Forget Halloween, several parents agree Valentine’s Day is a scary time. It’s not the cost; it’s what to do when their “Little Angel” becomes a “Little Romeo.”
It’s an issue all too common for Fort Smith Child Counselor Erica Hutchison. She offered her insight on the issue.
She recommends parents remain open about romance with their kids. Hutchison also says acknowledging that a sweetheart is special to your kids helps establish trust among kids.
“Kids want to have their feelings validated like everyone else,” said Hutchison.
The younger a child is the scarier it seems to be. Your child may not even be old enough to drive, but may still say they’ve found true love. Hutchison recommends not brushing kids aside and saying they’re too young to understand love. This can be troublesome, because the feelings of attraction are real for them, despite their age.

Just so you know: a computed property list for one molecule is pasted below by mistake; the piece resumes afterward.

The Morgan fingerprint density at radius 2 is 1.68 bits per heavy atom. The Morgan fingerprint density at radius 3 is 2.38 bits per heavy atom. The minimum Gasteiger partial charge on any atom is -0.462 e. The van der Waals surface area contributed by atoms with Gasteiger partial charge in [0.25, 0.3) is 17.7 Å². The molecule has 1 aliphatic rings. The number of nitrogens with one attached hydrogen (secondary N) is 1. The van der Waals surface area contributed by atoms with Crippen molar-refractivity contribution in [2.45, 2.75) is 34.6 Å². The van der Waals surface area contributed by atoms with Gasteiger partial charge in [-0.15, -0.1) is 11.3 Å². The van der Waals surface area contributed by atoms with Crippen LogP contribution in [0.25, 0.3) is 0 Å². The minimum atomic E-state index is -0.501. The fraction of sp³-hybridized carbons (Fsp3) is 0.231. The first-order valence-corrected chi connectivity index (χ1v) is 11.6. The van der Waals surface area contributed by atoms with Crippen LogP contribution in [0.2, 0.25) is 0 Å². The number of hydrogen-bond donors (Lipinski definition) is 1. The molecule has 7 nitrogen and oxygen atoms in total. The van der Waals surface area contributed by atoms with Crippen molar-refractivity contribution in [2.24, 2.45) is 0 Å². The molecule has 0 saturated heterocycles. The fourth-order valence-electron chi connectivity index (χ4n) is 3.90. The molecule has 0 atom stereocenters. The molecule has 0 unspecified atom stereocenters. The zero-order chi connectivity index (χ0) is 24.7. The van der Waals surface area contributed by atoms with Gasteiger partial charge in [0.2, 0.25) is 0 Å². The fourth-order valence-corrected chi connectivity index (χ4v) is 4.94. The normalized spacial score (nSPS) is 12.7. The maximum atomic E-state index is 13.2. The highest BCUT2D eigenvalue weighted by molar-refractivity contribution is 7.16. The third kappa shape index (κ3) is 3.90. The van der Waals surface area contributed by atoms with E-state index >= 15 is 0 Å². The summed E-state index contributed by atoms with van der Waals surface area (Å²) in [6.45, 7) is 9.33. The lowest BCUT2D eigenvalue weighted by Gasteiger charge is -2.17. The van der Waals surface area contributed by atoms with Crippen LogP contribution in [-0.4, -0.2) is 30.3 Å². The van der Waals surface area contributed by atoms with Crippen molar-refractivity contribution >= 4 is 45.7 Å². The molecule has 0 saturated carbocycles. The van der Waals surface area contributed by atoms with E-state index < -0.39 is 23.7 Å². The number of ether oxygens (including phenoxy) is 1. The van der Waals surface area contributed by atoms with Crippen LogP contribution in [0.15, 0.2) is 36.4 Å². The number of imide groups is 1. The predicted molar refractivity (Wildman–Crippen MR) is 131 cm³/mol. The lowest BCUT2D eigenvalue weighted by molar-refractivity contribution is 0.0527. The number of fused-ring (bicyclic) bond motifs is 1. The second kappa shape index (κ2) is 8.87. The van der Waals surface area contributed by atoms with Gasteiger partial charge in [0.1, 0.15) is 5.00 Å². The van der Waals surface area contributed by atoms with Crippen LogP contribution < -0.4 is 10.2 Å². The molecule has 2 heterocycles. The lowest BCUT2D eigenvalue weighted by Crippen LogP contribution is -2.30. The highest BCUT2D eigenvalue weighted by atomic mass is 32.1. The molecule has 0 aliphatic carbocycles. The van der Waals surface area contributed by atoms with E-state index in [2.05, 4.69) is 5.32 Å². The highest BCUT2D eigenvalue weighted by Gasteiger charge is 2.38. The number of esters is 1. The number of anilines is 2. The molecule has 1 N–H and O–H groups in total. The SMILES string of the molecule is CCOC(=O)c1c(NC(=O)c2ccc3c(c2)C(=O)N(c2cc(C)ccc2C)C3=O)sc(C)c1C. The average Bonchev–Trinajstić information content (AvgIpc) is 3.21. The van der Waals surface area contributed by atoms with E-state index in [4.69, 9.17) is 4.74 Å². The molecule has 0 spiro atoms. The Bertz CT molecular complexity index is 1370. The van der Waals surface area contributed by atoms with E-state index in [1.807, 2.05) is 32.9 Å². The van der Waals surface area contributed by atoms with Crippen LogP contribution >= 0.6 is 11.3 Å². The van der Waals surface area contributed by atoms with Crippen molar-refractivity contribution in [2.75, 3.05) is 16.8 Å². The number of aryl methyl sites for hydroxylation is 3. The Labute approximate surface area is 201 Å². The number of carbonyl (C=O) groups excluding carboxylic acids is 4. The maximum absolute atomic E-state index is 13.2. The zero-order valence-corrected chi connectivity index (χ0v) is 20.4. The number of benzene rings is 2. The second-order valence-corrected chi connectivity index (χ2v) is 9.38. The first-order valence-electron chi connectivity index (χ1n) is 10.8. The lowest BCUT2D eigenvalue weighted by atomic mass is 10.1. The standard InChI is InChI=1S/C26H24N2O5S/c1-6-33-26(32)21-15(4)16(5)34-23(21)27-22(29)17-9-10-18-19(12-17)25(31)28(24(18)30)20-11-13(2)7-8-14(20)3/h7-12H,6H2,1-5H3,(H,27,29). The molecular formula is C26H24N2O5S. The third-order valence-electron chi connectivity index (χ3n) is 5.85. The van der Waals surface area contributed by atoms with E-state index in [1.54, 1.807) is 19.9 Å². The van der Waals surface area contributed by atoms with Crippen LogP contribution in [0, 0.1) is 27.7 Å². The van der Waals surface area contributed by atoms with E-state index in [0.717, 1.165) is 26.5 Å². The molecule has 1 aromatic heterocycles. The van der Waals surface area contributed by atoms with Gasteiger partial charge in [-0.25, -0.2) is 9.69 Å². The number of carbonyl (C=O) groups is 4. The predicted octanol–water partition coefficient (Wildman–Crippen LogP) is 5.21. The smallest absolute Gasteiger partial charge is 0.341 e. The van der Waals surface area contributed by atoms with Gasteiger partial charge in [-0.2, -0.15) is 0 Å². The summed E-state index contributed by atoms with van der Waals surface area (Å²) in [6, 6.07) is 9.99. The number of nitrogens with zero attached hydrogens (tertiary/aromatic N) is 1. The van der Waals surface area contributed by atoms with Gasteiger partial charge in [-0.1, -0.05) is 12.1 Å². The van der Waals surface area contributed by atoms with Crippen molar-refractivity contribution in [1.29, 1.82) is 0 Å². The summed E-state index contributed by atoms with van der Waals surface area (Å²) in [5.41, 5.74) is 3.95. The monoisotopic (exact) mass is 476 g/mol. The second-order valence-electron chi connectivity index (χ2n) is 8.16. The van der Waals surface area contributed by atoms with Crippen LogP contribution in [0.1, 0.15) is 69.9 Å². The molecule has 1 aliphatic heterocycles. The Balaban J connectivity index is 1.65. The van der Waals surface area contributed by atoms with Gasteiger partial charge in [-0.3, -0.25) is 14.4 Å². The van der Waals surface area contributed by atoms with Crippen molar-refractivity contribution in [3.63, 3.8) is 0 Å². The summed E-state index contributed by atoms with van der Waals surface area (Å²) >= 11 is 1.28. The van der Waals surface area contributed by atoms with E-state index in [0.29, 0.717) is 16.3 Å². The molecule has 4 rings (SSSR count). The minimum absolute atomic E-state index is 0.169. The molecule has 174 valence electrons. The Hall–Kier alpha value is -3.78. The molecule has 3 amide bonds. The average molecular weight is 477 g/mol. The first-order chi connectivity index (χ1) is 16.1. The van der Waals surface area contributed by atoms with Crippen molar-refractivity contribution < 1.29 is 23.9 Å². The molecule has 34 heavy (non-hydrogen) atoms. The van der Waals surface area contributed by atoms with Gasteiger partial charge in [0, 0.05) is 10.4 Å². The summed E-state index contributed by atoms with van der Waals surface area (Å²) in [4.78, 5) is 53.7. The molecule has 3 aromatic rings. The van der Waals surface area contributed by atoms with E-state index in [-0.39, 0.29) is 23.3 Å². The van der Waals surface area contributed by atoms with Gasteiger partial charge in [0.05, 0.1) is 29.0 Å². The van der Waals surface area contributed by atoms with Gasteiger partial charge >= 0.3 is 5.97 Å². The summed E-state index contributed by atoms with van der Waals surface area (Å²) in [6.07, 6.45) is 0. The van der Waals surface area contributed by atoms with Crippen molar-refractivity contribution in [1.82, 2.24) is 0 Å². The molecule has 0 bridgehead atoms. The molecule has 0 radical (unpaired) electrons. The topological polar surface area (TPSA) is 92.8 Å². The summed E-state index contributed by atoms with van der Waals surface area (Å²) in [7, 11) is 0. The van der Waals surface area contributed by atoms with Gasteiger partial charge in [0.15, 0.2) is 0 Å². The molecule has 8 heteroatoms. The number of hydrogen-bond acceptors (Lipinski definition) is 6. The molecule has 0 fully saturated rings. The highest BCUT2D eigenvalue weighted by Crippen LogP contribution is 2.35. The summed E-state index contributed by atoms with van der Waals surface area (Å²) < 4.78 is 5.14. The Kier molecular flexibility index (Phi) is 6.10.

Some parents may feel overly compelled to get involved with their young ones love life. Hutchison advises against this, arguing its best for parents to remain neutral and let the child work it out for themselves. She says parents should only get involved in the situation if they feel like their child could engage in some risky or dangerous behavior. While this method may cause your child to experience heartbreak, this is a learning opportunity and it will help better prepare them in their adult dating life.
As for gift buying, Hutchison recommends parents do what they’re comfortable with. While some parents may feel comfortable taking kids shopping to pick out roses or a little jewelry gift for their sweetheart, others may prefer to have their kids get a homemade gift or a simple valentine’s card.